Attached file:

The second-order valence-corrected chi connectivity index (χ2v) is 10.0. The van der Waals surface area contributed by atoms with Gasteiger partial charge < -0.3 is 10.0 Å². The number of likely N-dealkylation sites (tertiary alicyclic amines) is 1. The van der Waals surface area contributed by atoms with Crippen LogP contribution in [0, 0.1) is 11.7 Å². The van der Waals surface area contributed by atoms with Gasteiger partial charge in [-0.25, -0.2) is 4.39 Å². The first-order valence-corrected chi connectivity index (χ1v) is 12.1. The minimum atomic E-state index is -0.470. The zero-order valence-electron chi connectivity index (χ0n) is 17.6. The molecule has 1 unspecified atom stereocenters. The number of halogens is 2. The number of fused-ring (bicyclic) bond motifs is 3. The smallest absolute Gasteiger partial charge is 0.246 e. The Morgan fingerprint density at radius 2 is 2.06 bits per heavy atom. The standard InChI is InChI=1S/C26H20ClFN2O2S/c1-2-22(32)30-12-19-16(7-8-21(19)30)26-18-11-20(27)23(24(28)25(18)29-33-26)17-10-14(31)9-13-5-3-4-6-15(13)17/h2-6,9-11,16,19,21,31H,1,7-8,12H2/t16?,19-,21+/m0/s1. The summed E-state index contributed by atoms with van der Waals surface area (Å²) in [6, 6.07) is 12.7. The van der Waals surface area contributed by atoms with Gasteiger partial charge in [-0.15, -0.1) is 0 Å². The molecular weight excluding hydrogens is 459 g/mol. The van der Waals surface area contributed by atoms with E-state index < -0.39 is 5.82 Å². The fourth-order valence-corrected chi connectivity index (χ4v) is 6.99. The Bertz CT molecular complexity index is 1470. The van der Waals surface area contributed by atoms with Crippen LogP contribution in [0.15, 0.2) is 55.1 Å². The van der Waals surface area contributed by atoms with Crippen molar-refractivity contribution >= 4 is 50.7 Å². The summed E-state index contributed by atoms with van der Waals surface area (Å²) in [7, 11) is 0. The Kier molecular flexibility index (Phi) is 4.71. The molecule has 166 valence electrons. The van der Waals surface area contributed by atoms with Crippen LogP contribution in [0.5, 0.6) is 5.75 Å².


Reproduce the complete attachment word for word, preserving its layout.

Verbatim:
The second-order valence-corrected chi connectivity index (χ2v) is 10.0. The van der Waals surface area contributed by atoms with Gasteiger partial charge < -0.3 is 10.0 Å². The number of likely N-dealkylation sites (tertiary alicyclic amines) is 1. The van der Waals surface area contributed by atoms with Crippen LogP contribution in [0, 0.1) is 11.7 Å². The van der Waals surface area contributed by atoms with Gasteiger partial charge in [-0.25, -0.2) is 4.39 Å². The first-order valence-corrected chi connectivity index (χ1v) is 12.1. The minimum atomic E-state index is -0.470. The zero-order valence-electron chi connectivity index (χ0n) is 17.6. The molecule has 1 unspecified atom stereocenters. The number of halogens is 2. The number of fused-ring (bicyclic) bond motifs is 3. The smallest absolute Gasteiger partial charge is 0.246 e. The Morgan fingerprint density at radius 2 is 2.06 bits per heavy atom. The standard InChI is InChI=1S/C26H20ClFN2O2S/c1-2-22(32)30-12-19-16(7-8-21(19)30)26-18-11-20(27)23(24(28)25(18)29-33-26)17-10-14(31)9-13-5-3-4-6-15(13)17/h2-6,9-11,16,19,21,31H,1,7-8,12H2/t16?,19-,21+/m0/s1. The summed E-state index contributed by atoms with van der Waals surface area (Å²) in [6, 6.07) is 12.7. The van der Waals surface area contributed by atoms with Gasteiger partial charge in [-0.15, -0.1) is 0 Å². The molecular weight excluding hydrogens is 459 g/mol. The van der Waals surface area contributed by atoms with E-state index < -0.39 is 5.82 Å². The fourth-order valence-corrected chi connectivity index (χ4v) is 6.99. The Bertz CT molecular complexity index is 1470. The van der Waals surface area contributed by atoms with Crippen LogP contribution in [0.15, 0.2) is 55.1 Å². The van der Waals surface area contributed by atoms with Crippen molar-refractivity contribution >= 4 is 50.7 Å². The summed E-state index contributed by atoms with van der Waals surface area (Å²) in [7, 11) is 0. The Kier molecular flexibility index (Phi) is 4.71. The molecule has 166 valence electrons. The van der Waals surface area contributed by atoms with Crippen LogP contribution in [0.5, 0.6) is 5.75 Å².